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 In Moby Dick,  what does the following quotation reveal about the character...

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madietastik | Student, Grade 11 | eNotes Newbie

Posted June 7, 2012 at 10:56 PM via web

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 In Moby Dick,  what does the following quotation reveal about the character Ishmael?

Ishmael says one of his motives was "the overwhelming idea of the great whale himself. Such a portentous and mysterious monster roused all my curiosity."

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e-martin | College Teacher | (Level 1) Educator Emeritus

Posted September 15, 2012 at 4:05 PM (Answer #1)

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This quote reveals a couple of things about Ishmael. He is captivated by the idea of Ahab's quest and so not entirely against it. Also, Ishmael experiences awe in the face of the very idea of the white whale. 

Ishmael often voices a mixture of feelings regarding Ahab and his quest, yet it is Ishmael who stands as the contrasting voice to Starbuck in supporting the quest to find and confront Moby Dick.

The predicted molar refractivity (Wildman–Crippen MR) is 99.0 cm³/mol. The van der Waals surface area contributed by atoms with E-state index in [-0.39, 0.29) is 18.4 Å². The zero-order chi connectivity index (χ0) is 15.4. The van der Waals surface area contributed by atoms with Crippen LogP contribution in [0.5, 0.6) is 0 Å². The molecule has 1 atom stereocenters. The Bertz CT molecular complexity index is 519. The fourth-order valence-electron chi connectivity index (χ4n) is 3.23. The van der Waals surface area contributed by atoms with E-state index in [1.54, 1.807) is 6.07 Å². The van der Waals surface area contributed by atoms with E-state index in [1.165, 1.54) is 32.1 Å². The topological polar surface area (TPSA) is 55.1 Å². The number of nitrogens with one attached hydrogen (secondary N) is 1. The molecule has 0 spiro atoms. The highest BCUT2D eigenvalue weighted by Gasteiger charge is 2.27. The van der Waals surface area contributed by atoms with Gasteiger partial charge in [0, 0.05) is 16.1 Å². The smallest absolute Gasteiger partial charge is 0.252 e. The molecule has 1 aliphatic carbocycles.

Ishmael, in contrast to Starbuck’s rugged rationality, empathizes with Ahab and fully understands the development of the Captain’s monomania...

Ishmael is used functionally to articulate some potential explanations of Ahab's philosophical views on the white whale, the sea and the cosmos. Ishmael's awe at the idea of the whale asserts the significance and boldness of Ahab's quest.

Not only does Ishmael understand the symbolic meaning of the whale, he understands also the daring of Ahab's aims. 

To Ahab it does not matter if the white whale is “agent” or “principle.” He will fight against fate, rather than resign himself to a divine providence.

Ishmael sees the divinity of the whale, as evidenced in the quote in question, and he also sees what is in Ahab's mind (as much as anyone can). 


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